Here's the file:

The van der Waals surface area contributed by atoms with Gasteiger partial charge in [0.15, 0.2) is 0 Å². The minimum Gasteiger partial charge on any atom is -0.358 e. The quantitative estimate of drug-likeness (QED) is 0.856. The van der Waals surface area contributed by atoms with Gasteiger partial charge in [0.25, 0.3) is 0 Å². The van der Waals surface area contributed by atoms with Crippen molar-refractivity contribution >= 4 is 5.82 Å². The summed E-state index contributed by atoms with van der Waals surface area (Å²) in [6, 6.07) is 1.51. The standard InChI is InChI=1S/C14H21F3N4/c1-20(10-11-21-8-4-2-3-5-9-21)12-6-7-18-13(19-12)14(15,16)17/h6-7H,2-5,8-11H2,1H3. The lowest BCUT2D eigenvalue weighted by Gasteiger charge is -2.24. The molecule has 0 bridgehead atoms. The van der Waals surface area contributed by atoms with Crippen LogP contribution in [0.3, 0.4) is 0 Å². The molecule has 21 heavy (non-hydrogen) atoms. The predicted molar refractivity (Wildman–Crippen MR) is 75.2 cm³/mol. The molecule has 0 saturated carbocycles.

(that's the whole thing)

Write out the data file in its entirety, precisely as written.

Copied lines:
The van der Waals surface area contributed by atoms with Gasteiger partial charge in [0.15, 0.2) is 0 Å². The minimum Gasteiger partial charge on any atom is -0.358 e. The quantitative estimate of drug-likeness (QED) is 0.856. The van der Waals surface area contributed by atoms with Gasteiger partial charge in [0.25, 0.3) is 0 Å². The van der Waals surface area contributed by atoms with Crippen molar-refractivity contribution >= 4 is 5.82 Å². The summed E-state index contributed by atoms with van der Waals surface area (Å²) in [6, 6.07) is 1.51. The standard InChI is InChI=1S/C14H21F3N4/c1-20(10-11-21-8-4-2-3-5-9-21)12-6-7-18-13(19-12)14(15,16)17/h6-7H,2-5,8-11H2,1H3. The lowest BCUT2D eigenvalue weighted by Gasteiger charge is -2.24. The molecule has 0 bridgehead atoms. The van der Waals surface area contributed by atoms with Crippen LogP contribution in [0.3, 0.4) is 0 Å². The molecule has 21 heavy (non-hydrogen) atoms. The predicted molar refractivity (Wildman–Crippen MR) is 75.2 cm³/mol. The molecule has 0 saturated carbocycles.